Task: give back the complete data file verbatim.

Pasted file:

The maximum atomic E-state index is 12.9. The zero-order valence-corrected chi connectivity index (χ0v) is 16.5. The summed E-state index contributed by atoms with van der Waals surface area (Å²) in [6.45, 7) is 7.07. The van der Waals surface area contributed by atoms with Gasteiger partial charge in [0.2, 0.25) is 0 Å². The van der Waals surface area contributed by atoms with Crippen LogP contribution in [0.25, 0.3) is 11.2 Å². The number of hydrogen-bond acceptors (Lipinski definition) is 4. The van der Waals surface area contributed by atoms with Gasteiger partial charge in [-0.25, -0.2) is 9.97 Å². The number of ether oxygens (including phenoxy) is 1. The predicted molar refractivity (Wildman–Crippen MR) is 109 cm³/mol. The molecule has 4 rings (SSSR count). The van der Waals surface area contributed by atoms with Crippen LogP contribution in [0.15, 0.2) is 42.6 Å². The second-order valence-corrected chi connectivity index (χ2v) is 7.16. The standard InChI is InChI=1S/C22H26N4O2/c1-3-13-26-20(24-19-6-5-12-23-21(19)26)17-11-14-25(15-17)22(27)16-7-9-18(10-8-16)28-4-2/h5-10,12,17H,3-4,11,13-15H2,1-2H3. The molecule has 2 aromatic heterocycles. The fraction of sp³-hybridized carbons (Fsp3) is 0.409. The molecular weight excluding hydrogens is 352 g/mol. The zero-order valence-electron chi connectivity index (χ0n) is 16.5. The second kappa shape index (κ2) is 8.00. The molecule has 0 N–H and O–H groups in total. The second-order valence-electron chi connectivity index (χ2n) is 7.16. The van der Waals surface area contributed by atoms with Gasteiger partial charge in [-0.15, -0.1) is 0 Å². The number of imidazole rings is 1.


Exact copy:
The maximum atomic E-state index is 12.9. The zero-order valence-corrected chi connectivity index (χ0v) is 16.5. The summed E-state index contributed by atoms with van der Waals surface area (Å²) in [6.45, 7) is 7.07. The van der Waals surface area contributed by atoms with Gasteiger partial charge in [0.2, 0.25) is 0 Å². The van der Waals surface area contributed by atoms with Crippen LogP contribution in [0.25, 0.3) is 11.2 Å². The number of hydrogen-bond acceptors (Lipinski definition) is 4. The van der Waals surface area contributed by atoms with Gasteiger partial charge in [-0.25, -0.2) is 9.97 Å². The number of ether oxygens (including phenoxy) is 1. The predicted molar refractivity (Wildman–Crippen MR) is 109 cm³/mol. The molecule has 4 rings (SSSR count). The van der Waals surface area contributed by atoms with Crippen LogP contribution in [0.15, 0.2) is 42.6 Å². The second-order valence-corrected chi connectivity index (χ2v) is 7.16. The standard InChI is InChI=1S/C22H26N4O2/c1-3-13-26-20(24-19-6-5-12-23-21(19)26)17-11-14-25(15-17)22(27)16-7-9-18(10-8-16)28-4-2/h5-10,12,17H,3-4,11,13-15H2,1-2H3. The molecule has 2 aromatic heterocycles. The fraction of sp³-hybridized carbons (Fsp3) is 0.409. The molecular weight excluding hydrogens is 352 g/mol. The zero-order valence-electron chi connectivity index (χ0n) is 16.5. The second kappa shape index (κ2) is 8.00. The molecule has 0 N–H and O–H groups in total. The second-order valence-electron chi connectivity index (χ2n) is 7.16. The van der Waals surface area contributed by atoms with Gasteiger partial charge in [-0.15, -0.1) is 0 Å². The number of imidazole rings is 1.